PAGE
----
Alternative medicine isn’t really “alternative” any more — in fact, the medical community isn’t even using that term.
Now it’s “integrated” medicine, and after years of being considered a fringe practice, treatments such as massage and acupuncture have found their way into mainstream medicine.
So why the name change?
“Years ago it was called alternative because it was Eastern vs. Western medicine and they knocked against each other often,” said Theresa O’Toole, associate administrator of rehabilitative services at Memorial Health System. “They use integrated because it’s part of the total treatment, not an alternative, but in tandem with other, more Western treatments.”
More than 60 percent of adults say they’ve tried some kind of integrated medicine, according to studies. And the number reaches 70 percent when surveying people who are 60 and older.
What is integrated medicine? According to the National Center for Complementary and Alternative Medicine, one of the National Institutes of Health sites, it’s everything from acupuncture to vitamin regimens to prayer.
The center released a study in 2004 that showed that as many as 62 percent of U.S. residents have used some sort of integrated medical treatment — with most saying that they include megavitamin therapy and prayer as part of their health programs.
Doctors used to frown on acupuncture, massage, yoga, meditation and tai chi, but more frequently these practices are being included in overall health plans.
Memorial has included acupuncture and massage in its patient plan for 15 years, O’Toole said. The treatments are paid for mostly by patients, but some commercial health insurers will pay for at least part of the care. Medicare, Medicaid and Tricare do not pay for integrated medicine, but most workers’ compensation insurance companies will pay for part of the treatments.
“I think people with discretionary income, who are tired of the acute care practices, or don’t like the Western-style system are pushing this trend,” said Paul Rosser, health care administration professor at Regis University. “They get tired of fighting the insurance companies for care, and they relate better to the complementary practices.”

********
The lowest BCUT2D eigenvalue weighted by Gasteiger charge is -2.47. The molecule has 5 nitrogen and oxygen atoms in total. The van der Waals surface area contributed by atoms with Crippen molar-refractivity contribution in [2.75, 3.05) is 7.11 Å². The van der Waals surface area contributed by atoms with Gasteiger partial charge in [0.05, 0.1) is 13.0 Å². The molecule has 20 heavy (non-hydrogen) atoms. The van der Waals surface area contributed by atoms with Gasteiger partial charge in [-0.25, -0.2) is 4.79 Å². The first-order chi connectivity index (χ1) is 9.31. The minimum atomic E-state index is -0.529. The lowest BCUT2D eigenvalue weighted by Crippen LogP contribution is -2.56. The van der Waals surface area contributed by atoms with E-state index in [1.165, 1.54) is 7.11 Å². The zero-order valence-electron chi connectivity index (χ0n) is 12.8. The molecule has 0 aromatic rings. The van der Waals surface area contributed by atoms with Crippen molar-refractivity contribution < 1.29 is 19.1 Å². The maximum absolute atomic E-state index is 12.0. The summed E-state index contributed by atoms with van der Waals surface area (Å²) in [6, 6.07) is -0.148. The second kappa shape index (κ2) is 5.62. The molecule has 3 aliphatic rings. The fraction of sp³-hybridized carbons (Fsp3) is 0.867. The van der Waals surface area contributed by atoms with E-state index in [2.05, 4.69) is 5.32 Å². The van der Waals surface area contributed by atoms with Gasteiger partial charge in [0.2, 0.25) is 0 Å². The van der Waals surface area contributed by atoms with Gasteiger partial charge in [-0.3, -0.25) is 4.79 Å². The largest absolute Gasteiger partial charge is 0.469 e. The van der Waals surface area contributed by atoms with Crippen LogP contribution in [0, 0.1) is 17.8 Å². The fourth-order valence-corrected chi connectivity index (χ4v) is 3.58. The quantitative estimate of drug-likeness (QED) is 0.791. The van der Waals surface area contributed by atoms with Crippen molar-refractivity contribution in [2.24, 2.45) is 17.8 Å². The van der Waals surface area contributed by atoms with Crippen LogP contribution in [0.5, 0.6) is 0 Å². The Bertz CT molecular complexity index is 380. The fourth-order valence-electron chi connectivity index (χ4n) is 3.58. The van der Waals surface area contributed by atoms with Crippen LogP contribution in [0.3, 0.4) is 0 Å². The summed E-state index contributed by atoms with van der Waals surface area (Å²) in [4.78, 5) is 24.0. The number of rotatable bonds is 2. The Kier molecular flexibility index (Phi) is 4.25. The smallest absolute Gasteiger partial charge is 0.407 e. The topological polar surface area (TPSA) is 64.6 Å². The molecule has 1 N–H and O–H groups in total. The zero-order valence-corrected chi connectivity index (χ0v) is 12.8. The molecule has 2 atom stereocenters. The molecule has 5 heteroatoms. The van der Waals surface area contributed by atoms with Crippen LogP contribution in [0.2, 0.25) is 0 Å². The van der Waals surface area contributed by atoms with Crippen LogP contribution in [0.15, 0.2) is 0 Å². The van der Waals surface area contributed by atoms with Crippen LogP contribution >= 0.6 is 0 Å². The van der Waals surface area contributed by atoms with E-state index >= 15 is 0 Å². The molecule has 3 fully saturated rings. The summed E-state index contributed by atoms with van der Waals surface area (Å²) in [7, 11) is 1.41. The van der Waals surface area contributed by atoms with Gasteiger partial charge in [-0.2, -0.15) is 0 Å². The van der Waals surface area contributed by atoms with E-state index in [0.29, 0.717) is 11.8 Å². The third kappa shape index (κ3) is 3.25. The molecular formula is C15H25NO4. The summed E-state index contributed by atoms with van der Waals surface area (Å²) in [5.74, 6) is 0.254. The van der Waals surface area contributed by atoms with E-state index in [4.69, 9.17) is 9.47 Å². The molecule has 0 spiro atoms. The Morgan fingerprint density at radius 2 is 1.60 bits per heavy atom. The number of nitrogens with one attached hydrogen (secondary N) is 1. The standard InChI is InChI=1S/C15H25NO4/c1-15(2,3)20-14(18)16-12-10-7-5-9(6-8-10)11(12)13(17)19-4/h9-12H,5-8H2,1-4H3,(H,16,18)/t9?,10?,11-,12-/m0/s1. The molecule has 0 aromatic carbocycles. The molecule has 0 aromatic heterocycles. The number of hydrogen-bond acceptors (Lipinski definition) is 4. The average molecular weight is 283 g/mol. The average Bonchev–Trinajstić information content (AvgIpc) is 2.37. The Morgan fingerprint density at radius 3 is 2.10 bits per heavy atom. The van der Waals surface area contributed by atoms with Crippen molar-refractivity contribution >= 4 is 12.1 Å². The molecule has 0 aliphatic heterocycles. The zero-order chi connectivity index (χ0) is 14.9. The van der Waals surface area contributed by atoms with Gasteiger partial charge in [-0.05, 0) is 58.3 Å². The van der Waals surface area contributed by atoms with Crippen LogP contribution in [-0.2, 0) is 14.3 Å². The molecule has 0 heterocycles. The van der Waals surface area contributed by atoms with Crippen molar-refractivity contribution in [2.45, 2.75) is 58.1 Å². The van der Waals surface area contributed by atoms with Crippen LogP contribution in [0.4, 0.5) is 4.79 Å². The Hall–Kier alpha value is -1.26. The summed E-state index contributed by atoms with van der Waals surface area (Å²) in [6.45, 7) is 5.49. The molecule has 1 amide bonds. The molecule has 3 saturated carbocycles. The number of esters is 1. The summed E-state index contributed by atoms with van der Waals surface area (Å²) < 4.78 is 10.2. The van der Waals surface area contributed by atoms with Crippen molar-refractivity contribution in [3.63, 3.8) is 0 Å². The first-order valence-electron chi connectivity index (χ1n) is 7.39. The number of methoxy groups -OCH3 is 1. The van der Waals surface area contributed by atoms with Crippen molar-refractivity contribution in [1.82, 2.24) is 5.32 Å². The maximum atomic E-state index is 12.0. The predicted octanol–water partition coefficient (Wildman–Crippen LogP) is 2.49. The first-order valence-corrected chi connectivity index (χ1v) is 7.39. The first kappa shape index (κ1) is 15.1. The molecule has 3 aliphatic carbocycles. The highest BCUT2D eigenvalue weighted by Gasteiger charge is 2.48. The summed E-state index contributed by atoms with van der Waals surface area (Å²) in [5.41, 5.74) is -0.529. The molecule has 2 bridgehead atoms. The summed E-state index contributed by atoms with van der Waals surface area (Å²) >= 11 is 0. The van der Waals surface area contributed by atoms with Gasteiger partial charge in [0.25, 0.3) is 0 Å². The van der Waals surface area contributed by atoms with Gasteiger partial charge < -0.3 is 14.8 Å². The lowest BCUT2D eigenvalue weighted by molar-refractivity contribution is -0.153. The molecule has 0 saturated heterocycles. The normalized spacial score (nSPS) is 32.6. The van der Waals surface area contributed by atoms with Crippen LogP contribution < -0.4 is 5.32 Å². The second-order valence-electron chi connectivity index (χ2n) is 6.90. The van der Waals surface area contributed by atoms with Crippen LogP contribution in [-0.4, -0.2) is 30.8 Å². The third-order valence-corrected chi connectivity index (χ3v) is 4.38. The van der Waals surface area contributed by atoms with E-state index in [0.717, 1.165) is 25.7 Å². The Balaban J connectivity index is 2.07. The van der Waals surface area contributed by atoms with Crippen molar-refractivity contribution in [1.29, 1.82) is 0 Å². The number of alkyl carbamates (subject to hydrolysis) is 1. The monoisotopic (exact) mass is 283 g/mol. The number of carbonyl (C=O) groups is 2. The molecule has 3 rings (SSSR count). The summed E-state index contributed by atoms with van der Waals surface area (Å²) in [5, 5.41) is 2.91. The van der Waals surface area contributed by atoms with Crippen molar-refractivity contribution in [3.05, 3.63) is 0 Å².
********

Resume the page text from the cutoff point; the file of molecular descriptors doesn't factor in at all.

And people are using their dollars to bring integrated medicine to mainstream medical practices.
Reports say that Americans spend between $36 billion and $47 billion annually for alternative treatments. A total of $19.6 billion was paid out-of-pocket to massage therapists, chiropractors and acupuncturists. A small amount, compared to overall health care costs, but significant because most insurers won’t pay for the treatment, Rosser said.
But some insurers are paying attention to the trends.
In Colorado, Kaiser Permanente has offered riders on its policies for customers who want to use acupuncture or massage, said C.J. Moore, spokeswoman for Kaiser in Colorado Springs.
“We were one of the first to approve it,” Moore said. “Now other people are getting on board. We believe that things like acupuncture and massage are good for people; but we also think yoga and aromatherapy are great stress relievers. And if you can reduce stress, that definitely helps the physical aspects of a particular condition.”
Moore said she is going to receive acupuncture treatments for a chronic knee condition that doctors deemed not “quite ready” for surgical procedures.
She also said the treatments approved by Kaiser have shown “medical efficacy.”
“We think they should be used in tandem with other treatments, not merely by themselves,” Moore said. “But the treatments — like yoga, acupuncture or massage — can definitely help in conjunction with other, more traditional treatments.”